From the Editor's Desk

Questions of identity, legal transport raised in CBD webinar

By Hank Schultz

- Last updated on GMT

Getty Images
Getty Images
Questions of identity and transport are at the forefront of the CBD realm these days, judging by the results of a webinar I hosted yesterday.

The webinar, which you can listen to on demand by clicking here​, featured four speakers.  They were Duffy McKay, ND, senior vice president of scientific and regulatory affairs for hemp products brand CVSciences, Aaron Secrist, head of quality for NOW, Justin Prochnow, an attorney with Greenberg Traurig, and Steven Hoffman, a consultant and principal in the firm Compass Natural Marketing.

Should it be legal? Sure. Is it safe? Um . . . 

I presented several polling questions during the webinar.  The first was a softball: Should CBD be allowed in dietary supplements?  Almost all said yes.

The second was a bit more divided:  Do you think CBD has been proven to be safe?  Surprisingly, more than half of respondents, or 55%, said no.  The scientists and the industry obviously have some work to do there.

Then came a multiple choice question that bore upon dosages.  Let’s assume that when FDA comes back in early fall with whatever they have determined based on what they heard at their meeting on May 31 and what has been submitted subsequently, the agency will lay out a pathway for a CBD dietary supplement marketplace.  It’s hard to think that the agency won’t, given the size of the market already. But as a caveat, some stakeholders have reminded me that there was once a thing called ephedra, and that was pretty popular, too.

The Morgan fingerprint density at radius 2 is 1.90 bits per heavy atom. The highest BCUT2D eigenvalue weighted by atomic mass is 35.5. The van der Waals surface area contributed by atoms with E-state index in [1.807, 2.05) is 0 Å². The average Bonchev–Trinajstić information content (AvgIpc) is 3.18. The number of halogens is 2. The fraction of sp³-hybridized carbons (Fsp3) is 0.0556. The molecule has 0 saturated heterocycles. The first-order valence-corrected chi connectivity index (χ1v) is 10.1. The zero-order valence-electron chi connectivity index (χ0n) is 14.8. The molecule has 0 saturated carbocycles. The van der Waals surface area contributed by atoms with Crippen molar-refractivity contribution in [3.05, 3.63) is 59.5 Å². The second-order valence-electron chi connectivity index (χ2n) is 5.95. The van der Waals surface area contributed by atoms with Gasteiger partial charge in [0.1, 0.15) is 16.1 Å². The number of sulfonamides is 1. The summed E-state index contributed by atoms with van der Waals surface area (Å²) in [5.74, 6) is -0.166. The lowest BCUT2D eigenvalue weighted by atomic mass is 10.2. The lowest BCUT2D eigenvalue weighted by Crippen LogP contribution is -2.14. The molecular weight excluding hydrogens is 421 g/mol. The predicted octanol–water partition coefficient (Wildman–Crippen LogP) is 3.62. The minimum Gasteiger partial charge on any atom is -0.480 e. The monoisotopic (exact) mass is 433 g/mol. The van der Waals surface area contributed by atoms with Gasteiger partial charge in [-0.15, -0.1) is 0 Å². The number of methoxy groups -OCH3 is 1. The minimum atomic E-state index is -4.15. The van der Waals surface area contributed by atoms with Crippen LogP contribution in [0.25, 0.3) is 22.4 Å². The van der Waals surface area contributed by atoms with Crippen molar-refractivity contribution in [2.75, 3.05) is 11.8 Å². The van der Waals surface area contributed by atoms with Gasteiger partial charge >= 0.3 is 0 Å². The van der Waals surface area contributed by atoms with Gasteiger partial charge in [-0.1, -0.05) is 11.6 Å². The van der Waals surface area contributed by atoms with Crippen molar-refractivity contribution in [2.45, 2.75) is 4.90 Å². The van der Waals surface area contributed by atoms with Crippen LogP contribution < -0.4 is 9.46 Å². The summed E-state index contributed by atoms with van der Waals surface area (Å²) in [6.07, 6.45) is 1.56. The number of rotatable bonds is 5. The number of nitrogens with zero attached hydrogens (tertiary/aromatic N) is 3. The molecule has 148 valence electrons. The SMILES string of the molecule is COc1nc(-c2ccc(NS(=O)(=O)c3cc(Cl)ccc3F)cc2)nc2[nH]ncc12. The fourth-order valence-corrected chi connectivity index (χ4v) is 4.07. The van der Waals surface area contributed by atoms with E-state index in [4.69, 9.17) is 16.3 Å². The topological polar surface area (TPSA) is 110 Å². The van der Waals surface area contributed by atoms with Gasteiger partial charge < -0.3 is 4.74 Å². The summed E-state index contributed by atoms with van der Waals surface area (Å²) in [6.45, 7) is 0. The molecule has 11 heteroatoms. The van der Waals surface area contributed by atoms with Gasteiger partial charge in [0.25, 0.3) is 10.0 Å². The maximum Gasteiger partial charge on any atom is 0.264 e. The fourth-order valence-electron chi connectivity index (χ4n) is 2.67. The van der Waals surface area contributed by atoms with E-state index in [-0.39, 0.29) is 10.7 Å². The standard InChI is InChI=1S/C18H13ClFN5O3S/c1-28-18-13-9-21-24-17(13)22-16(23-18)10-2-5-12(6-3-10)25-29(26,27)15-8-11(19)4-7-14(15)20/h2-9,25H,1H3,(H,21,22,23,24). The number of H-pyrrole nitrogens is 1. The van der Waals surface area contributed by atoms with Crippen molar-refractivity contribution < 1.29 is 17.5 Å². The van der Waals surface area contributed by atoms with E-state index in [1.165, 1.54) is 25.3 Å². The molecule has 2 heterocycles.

How to draw the drug/supplement line

One of the things that will need to be clarified for such a marketplace to legally unfold will be an upper dose limit for what’s in supplements as opposed to the drug form.  GW Pharma’s approved drug Epidiolex is an almost pure form of CBD and is given at a maximum recommended maintenance dosage of 10mg/kg.  So what could a supplement get away with and not look too similar to the drug?

The choices on the question I posed were 10mg/serving, 30 mg, 50 mg, <100 mg, or ‘don’t know.’  Of those who responded to the question, more said they didn’t know (61%) then all other responses put together. For the rest there was fairly even distribution, with a slight preference for 50 mg.  So there is still as little consensus on this question as there is on the question of safety.

Another issue will be the description of a dietary supplement based on hemp.  At the moment, many hemp supplements are calling themselves ‘full spectrum extracts.’  In some cases this seems to be motivated by a sincere belief of the part of the formulators that all of the many cannabinoids, terpenes and other compounds resident in the plant should be represented to get the best health effects.  In other cases, it seems to be a way to get some regulatory cover, by avoiding the perception that you are concentrating CBD as an isolate and adding it back into products.